I had a lot more problems with Ian while reading than with Dexter, I never liked him and was just annoyed.

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I felt the same way when I heard she was cast, but based on photos from the set it looks great! And she really does look that ordinary quite dorky..

 

Not in the shot's I've seen, she looks like Audrey Hepburn!

 

Wrong, wrong, wrong!

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Not in the shot's I've seen, she looks like Audrey Hepburn!

 

Wrong, wrong, wrong!

 

Ah, the ones from Paris? But she wasn't really supposed to look dorky then, only a bit awkward...

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aren't they always in films... hard to find a less than beautiful woman in a leading role in an american film. it's like he would never have fell for her if she wasn't that good looking or something vile...

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^ She was supposed to look better, but not film-star better!

 

Oh you know Hollywood, they can't bear to actually cast anyone ordinary looking ... the most they will do is tie someone's hair back and put glasses on them .. apparently then they become 'homely' (they especially like doing this if there's to be a big reveal later in the film ... 'oh my gosh ... you're beautiful' ... which actually means they've put contact lenses in and shaken their hair out.)

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But Emma is supposed to be really beautiful and not know it. There's even a bit in the book about taking glasses off and shaking the hair out. Anne hathaway sounds perfect to me.

I wasn't that keen on One Day to be honest. There were moments of insight, but I felt the characters were cliches / stereotypes and I didn't really care for any of them.

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Just finished it... I think I felt the same way about the characters. It was a good book, and by the end the characters felt quite real....but they just weren't doing much for me, it just wasn't my kind of book, I think.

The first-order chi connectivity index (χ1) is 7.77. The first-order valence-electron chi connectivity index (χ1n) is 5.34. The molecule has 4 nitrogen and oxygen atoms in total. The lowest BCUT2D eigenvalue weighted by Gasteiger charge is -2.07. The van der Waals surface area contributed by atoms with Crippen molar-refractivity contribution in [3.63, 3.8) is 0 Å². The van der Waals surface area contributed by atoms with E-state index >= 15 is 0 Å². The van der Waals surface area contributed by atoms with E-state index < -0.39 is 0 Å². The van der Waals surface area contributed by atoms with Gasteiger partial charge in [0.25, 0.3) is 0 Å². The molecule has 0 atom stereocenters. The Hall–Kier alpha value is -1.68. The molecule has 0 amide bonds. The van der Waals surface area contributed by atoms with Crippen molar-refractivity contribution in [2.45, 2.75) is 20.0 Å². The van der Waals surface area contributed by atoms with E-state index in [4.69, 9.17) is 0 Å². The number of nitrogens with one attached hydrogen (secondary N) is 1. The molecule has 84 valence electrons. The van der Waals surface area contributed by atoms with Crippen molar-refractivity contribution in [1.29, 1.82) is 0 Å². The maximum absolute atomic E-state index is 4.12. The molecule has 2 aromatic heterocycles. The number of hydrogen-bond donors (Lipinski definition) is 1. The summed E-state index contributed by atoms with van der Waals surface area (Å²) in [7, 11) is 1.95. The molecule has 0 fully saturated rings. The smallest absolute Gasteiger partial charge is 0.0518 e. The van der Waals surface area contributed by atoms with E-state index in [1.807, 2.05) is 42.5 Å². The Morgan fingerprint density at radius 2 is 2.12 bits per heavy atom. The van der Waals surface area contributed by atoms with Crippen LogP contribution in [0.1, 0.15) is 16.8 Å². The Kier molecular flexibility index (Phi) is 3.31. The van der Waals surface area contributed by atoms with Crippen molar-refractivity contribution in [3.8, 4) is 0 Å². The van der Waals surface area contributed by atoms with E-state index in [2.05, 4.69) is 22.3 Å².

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hey I got a question... for me the most exciting part in a book is when I get toread an epilogue so I was wondering if this novel has one (also if it has a prologue)

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I was instantly unsure about Anne Hathaway but I'm starting to warm to the idea after seeing her in The Devil Wears Prada; she looks dowdy but still pretty. Also, as others have said, they can't have someone too 'plain' or it wouldn't be Hollywood! And I got the impression that Emma would be quite attractive, just an ordinary girl.

 

As for the novel, I really enjoyed One Day, and - again, like many people - found Dexter horrendous sometimes! The leeway he gets from Emma was just infuriating enough to dent a 'perfect' reading of Emma, which I think is something lazy that is far too common in good books (ie the do-no-wrong-protagonist).

 

One thing I did notice, and I'm going to try hard not to spoil anything, but I didn't think the start of the book really set up what unfolded through the rest? I know it was explained more at the end, but I just didn't feel it until I read on.

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I was instantly unsure about Anne Hathaway but I'm starting to warm to the idea after seeing her in The Devil Wears Prada; she looks dowdy but still pretty. Also, as others have said, they can't have someone too 'plain' or it wouldn't be Hollywood! And I got the impression that Emma would be quite attractive, just an ordinary girl.

 

It's not a Hollywood film though, and I think they could have been braver about the casting of this part than they have been.

 

I still maintain that Hathaway is wrong for this part.